Dear next president, you’ve got a lot of work to do. With America’s economy suffering, crime rates increasing, and government facing constant criticism, something needs to be done. For a better world, we need to create equality, diminish corruption, and place more importance on public education.
Even though our nation is based on equality, inequity is a recurring issue in America. A case in point, women face unequal pay for the same jobs as men, almost 20% less. (Institute for Women’s Policy Research, 2016) This gender wage gap is an improvement compared to the lack of women's rights in American history, but still a significant discrimination that needs to be resolved. In addition to gender discrimination, discrimination against economic status is another problem in America. A recent report from the Economic Policy Institute shows that economic inequality has risen consistently in every state since the 1970s. American economic inequality is extremely unfair to the less wealthy, and needs to be fixed urgently. LGBTQ equality also needs to be a focus for the next president. The fact that states such as North Carolina have the ability to make laws discriminating against all transgender people, preventing them from using public bathrooms is unacceptable. If we focus on creating equality, these issues could be solved, which would definitely better the world.
Another predicament that needs to be solved in the United States is government corruption. In 2015, The Chapman University conducted a survey of America’s biggest fears. Of the 89 potential fears the survey asked about, the one fear that most Americans were scared of was federal government corruption. (Catherine Rampell, 2015) American citizens deserve a democracy that serves the people, and to be free of worry about government corruption. Red Tape is another result of the corrupt government. The bureaucratic system is inefficient at processing paper work and can be a hassle for people with jobs of all kinds, which is a challenge that needs to be resolved. Additionally, as mentioned before, the U.S. government favors the wealthy, which is an exemplary example of government corruption. (Sandra Bondioli, Huffington Post) An objective of the next president should be to rid Americans of the fears of government corruption, therefore bettering the world.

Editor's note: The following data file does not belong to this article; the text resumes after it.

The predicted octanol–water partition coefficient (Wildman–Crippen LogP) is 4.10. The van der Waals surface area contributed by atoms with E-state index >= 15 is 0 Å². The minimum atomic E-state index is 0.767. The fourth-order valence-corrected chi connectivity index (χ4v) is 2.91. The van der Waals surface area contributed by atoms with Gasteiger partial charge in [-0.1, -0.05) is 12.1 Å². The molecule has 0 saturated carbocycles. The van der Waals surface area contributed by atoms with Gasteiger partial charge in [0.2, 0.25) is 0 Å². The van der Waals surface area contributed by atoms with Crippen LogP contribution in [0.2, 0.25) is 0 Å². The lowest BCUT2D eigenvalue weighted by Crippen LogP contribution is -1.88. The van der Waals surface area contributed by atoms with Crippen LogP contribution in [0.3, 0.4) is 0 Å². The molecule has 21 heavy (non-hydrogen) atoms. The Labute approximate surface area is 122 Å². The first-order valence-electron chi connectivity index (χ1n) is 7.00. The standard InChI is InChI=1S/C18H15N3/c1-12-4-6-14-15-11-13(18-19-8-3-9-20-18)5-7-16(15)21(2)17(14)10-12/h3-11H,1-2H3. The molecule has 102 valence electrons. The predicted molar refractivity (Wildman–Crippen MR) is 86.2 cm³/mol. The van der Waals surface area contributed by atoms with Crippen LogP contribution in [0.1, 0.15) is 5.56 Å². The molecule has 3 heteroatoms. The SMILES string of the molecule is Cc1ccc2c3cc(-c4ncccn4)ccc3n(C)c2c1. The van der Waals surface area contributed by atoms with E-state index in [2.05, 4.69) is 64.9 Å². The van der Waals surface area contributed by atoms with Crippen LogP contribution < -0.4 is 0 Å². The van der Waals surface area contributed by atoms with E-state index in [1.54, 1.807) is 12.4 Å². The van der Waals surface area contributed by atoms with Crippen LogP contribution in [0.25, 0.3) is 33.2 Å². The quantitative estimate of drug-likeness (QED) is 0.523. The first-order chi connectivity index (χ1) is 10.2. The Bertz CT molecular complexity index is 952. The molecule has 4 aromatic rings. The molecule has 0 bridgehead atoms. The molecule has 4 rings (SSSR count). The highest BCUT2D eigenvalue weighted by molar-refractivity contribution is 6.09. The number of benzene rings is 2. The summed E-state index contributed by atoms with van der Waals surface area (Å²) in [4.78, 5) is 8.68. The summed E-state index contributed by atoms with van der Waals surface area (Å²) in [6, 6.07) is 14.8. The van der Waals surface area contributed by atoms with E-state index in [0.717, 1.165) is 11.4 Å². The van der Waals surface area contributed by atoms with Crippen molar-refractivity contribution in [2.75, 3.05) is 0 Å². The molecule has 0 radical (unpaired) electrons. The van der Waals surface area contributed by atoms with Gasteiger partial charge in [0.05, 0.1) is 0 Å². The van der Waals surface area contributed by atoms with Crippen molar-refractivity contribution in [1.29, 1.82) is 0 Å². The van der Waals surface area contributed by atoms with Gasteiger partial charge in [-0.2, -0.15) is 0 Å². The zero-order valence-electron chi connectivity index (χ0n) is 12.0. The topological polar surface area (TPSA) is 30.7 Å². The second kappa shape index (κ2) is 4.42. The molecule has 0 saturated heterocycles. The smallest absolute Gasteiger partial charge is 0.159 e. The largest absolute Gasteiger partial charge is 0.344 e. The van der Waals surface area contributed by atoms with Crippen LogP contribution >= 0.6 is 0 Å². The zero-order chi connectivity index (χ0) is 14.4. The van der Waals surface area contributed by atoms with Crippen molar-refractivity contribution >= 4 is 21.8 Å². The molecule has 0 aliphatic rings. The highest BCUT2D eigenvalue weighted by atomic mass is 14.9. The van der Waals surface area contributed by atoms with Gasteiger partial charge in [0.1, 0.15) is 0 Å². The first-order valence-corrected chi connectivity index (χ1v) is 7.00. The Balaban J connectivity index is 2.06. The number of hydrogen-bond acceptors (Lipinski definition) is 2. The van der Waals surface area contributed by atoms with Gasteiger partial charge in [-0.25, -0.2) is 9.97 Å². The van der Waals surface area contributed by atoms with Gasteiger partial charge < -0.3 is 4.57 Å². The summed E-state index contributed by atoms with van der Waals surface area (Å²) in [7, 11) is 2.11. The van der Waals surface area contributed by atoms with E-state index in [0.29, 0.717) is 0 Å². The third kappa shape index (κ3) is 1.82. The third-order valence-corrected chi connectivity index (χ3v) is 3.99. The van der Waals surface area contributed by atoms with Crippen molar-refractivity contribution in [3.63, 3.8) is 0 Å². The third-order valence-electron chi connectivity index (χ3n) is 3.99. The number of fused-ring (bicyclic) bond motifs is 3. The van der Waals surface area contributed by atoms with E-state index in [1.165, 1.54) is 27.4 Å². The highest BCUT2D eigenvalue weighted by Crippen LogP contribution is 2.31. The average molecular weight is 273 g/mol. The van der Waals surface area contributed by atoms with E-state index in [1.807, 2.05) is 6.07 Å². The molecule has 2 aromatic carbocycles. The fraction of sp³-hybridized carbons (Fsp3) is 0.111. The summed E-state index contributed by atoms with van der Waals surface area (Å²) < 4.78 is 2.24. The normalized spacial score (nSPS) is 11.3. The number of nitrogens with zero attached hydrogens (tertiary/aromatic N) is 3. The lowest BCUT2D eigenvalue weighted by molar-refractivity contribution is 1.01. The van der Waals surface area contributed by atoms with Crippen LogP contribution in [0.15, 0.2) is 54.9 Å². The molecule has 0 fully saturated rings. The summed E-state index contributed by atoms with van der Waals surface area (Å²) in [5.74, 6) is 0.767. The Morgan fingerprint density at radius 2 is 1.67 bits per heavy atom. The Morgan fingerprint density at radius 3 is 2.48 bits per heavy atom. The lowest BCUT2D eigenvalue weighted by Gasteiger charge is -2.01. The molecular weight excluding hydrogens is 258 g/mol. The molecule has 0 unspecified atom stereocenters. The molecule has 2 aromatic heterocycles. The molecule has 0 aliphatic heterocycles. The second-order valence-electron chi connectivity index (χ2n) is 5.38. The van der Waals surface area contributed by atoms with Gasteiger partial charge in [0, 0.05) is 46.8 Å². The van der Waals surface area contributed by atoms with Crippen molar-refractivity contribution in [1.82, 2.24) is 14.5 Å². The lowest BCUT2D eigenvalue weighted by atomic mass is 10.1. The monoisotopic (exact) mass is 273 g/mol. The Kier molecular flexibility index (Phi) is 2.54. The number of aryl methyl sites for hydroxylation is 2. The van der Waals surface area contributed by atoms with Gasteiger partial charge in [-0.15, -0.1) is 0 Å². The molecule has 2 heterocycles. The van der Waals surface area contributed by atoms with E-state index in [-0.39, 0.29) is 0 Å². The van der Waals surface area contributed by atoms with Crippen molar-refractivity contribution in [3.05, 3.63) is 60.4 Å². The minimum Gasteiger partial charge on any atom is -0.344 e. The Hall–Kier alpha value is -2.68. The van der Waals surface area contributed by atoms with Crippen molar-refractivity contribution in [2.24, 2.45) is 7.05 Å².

In addition to creating a more honorable government, the government needs to place more importance on the public education system. According to The Chamber of Industry and Commerce, “Higher levels of education do not guarantee less crime in society, but indeed a more effective education system that caters to both the students and teachers mental and psychological health, while fostering a greater understanding and appreciation for civic duty and the rule of law, is key for crime reduction.” This concept is a very significant reason why we need to focus on improving public education as a country. A better education system would also help to create more jobs, which would better the economy greatly. Also, a complication in America’s public education system is student loans. Student loans cause crippling debt for many Americans. Americans owe nearly $1.3 trillion in student loan debt, spread out among about 43 million borrowers. (Student Loan Hero, 2015) If the future president could potentially lower crime rate, help the economy, and diminish student loans, public education would really better the world.
Overall, equality, less corruption, and an increased importance on education would create a better world, and should be taken into consideration as the future president. The world needs some improving, so you better get to work, president.
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Sommeiller, Estelle, Mark Price, and Ellis Wazeter. Income Inequality in the U.S. by State, Metropolitan Area, and County. Rep. N.p.: n.p., 2016. Print.
Rampelll, Catherine. "What’s the Scariest Thing in America? Government Corruption." Washington Post. The Washington Post, 28 Oct. 2015. Web. 09 Oct. 2016.
Bondioli, Sara. "U.S. Policies Favor The Wealthy, Interest Groups, Study Shows." The Huffington Post. TheHuffingtonPost.com, 15 Apr. 2014. Web. 09 Oct. 2016.
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"U.S. Student Loan Debt Statistics for 2016 | Student Loan Hero." Student Loan Hero. N.p., 05 Nov. 2015. Web. 09 Oct. 2016.